In honor of Labor Day, I could have taken the day off from the blog. Instead, here I am still working, writing about work. Fitting, I suppose, since that’s what we celebrate on the first Monday in September.
Besides celebrating the "economic and social contributions of workers", Labor Day is the retailers’ second best sale day after “Black Friday” and it signals the end of summer. Never mind we’ll have more hot summer days ahead.
For kids in Michigan, Labor Day means back to school. This year, it means first day of kindergarten for my granddaughter. What excitement, and fear, she and her new classmates must be feeling. Trepidation at a new setting, new teacher, new kids. Excitement at a big step on a journey of enlightenment begun in pre-school. How marvelous for teachers to see such eagerness and wonder. Wouldn’t it be great if that eagerness to learn continued throughout a child’s life?
Somehow, we’ve come to believe that work is bad. It’s something we must do. That if it were pleasurable it wouldn’t be work. Maybe it’s that old Puritan spirit America was founded on that still permeates our society. As if it’s wrong to like your job. Of course, there is the extreme “be happy in your work” as the commander in The Bridge on the River Kwai admonished the prisoners.
Work can be what we do to earn enough to enjoy life. For many, including all the restaurant and retail employees who have to work today, work can be drudgery. Wouldn’t it be great if you could enjoy your work? I’m sure you’ve heard the expression “do what you loved and the money will come.” Believing passionately about something and doing it makes the job seem more like fun instead of work. We all know, or have heard of, people who live for their work. Workaholics, we call them. What motivates them? A quest for more money or a passion for what they do?
Our work give us fulfillment, a sense of purpose. For many, it defines who we are. We make cars, design buildings, feed the nation, heal people, raise children. Not surprising, then, the emptiness many feel when their job ends. Job loss whether voluntary or involuntary means the end of purpose. Downsizing, retiring or children leaving the nest leaves us adrift. Until we find a new direction.
Like many of you, I’ve had jobs where I hated to go into work and those that were pleasant or fulfilling enough. I never had one that fired me up and made me leap out of bed ready to get to work—until I started writing. Now, I’m not saying writing is fun all the time. There are good days when the words flow and there are bad days where the cursor blinks on the screen waiting and the words don’t come. Creativity can be elusive. Research can be tedious, as is proofing. How many times can you read past a typo and still miss it? I am so fortunate that I can do what I love. I’m still waiting for the money to follow. :)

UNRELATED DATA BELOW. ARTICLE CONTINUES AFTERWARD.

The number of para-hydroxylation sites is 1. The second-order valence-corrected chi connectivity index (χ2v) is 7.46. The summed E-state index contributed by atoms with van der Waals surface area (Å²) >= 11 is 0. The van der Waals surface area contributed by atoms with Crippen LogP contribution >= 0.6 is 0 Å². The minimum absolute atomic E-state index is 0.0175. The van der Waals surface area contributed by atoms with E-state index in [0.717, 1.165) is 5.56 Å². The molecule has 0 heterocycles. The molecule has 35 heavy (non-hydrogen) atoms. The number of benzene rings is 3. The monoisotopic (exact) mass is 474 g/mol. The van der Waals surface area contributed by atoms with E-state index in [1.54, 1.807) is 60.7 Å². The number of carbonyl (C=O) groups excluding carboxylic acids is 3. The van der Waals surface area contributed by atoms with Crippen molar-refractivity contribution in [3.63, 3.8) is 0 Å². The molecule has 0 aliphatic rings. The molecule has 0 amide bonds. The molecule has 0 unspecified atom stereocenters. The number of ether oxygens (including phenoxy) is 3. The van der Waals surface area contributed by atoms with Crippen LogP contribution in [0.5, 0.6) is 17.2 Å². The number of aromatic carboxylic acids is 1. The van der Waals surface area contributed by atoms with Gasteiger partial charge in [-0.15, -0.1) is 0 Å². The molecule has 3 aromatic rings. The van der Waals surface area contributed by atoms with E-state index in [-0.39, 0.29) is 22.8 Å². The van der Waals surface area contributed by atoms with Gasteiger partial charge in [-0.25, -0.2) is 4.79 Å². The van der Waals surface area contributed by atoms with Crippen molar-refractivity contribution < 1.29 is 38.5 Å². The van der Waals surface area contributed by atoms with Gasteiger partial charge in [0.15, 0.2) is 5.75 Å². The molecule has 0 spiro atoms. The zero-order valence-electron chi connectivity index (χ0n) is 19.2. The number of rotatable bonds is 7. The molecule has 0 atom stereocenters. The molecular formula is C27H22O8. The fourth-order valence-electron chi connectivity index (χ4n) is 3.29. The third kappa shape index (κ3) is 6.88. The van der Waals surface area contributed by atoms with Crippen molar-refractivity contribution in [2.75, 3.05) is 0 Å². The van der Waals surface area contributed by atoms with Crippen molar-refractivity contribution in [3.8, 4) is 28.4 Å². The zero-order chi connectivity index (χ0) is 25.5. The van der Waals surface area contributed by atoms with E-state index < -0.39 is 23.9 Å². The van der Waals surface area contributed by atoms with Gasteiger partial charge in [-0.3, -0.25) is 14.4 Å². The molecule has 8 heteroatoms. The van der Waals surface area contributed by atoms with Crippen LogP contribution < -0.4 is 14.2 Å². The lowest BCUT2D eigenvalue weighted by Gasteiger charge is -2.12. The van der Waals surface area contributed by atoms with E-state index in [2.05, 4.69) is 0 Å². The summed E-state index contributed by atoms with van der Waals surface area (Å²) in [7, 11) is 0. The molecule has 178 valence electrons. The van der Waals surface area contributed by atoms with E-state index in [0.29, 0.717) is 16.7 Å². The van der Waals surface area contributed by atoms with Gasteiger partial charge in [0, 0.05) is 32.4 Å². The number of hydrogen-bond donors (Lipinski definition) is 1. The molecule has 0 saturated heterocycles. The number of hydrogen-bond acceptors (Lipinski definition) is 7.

In America, we are all fortunate that we can pursue our dreams. We can choose our work. We don’t have a government that decides what we’re good at and forces us into that occupation. In my book, Switched, that is the situation for the hero. Because of his aptitude, he must be a starship commander instead of a farmer where his passion lies. In contrast, the heroine has defied her academic parents and opened a small repair business. Upon learning of the commander’s conflict, she admonishes him to do what he loves.
In these economic times, it’s difficult to even consider pursuing one’s passion when the proverbial wolf is at the door. We often take jobs we don’t like, are overqualified for, just to make ends meet. We do what we must. In the meantime, we keep that passion alive for what we really want to do. We work toward it in our “spare” time until it becomes that full-time job we choose to do.
Happy Labor Day, everyone!
On Thursday, come on back and meet California author Jannine Gallant.